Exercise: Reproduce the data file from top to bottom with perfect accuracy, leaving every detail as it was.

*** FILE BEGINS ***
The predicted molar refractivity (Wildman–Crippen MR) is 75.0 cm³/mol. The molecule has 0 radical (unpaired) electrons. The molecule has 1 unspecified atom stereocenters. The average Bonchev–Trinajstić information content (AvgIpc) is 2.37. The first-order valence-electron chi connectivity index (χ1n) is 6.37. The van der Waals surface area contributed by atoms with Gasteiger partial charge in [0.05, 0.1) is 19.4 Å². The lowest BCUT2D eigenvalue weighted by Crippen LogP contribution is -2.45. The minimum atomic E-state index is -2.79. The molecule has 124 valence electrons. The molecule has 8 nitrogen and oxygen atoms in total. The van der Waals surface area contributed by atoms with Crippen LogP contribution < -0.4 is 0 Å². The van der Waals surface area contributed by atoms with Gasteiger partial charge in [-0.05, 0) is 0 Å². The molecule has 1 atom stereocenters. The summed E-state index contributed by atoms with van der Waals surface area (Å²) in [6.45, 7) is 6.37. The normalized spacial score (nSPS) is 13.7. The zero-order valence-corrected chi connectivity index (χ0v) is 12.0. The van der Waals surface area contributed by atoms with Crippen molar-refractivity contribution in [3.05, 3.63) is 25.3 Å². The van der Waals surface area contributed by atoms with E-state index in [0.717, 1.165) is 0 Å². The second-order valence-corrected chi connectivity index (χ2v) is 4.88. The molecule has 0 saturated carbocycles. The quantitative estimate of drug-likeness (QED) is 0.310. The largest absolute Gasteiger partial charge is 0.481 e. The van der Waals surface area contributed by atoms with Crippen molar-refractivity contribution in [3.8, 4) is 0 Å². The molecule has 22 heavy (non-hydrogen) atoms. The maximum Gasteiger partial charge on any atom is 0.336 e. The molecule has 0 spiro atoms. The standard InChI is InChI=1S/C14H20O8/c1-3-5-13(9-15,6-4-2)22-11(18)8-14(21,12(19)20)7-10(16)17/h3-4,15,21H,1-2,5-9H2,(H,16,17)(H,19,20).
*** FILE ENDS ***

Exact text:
The predicted molar refractivity (Wildman–Crippen MR) is 75.0 cm³/mol. The molecule has 0 radical (unpaired) electrons. The molecule has 1 unspecified atom stereocenters. The average Bonchev–Trinajstić information content (AvgIpc) is 2.37. The first-order valence-electron chi connectivity index (χ1n) is 6.37. The van der Waals surface area contributed by atoms with Gasteiger partial charge in [0.05, 0.1) is 19.4 Å². The lowest BCUT2D eigenvalue weighted by Crippen LogP contribution is -2.45. The minimum atomic E-state index is -2.79. The molecule has 124 valence electrons. The molecule has 8 nitrogen and oxygen atoms in total. The van der Waals surface area contributed by atoms with Crippen LogP contribution < -0.4 is 0 Å². The van der Waals surface area contributed by atoms with Gasteiger partial charge in [-0.05, 0) is 0 Å². The molecule has 1 atom stereocenters. The summed E-state index contributed by atoms with van der Waals surface area (Å²) in [6.45, 7) is 6.37. The normalized spacial score (nSPS) is 13.7. The zero-order valence-corrected chi connectivity index (χ0v) is 12.0. The van der Waals surface area contributed by atoms with Crippen molar-refractivity contribution in [3.05, 3.63) is 25.3 Å². The van der Waals surface area contributed by atoms with E-state index in [0.717, 1.165) is 0 Å². The second-order valence-corrected chi connectivity index (χ2v) is 4.88. The molecule has 0 saturated carbocycles. The quantitative estimate of drug-likeness (QED) is 0.310. The largest absolute Gasteiger partial charge is 0.481 e. The van der Waals surface area contributed by atoms with Crippen molar-refractivity contribution in [3.8, 4) is 0 Å². The molecule has 22 heavy (non-hydrogen) atoms. The maximum Gasteiger partial charge on any atom is 0.336 e. The molecule has 0 spiro atoms. The standard InChI is InChI=1S/C14H20O8/c1-3-5-13(9-15,6-4-2)22-11(18)8-14(21,12(19)20)7-10(16)17/h3-4,15,21H,1-2,5-9H2,(H,16,17)(H,19,20).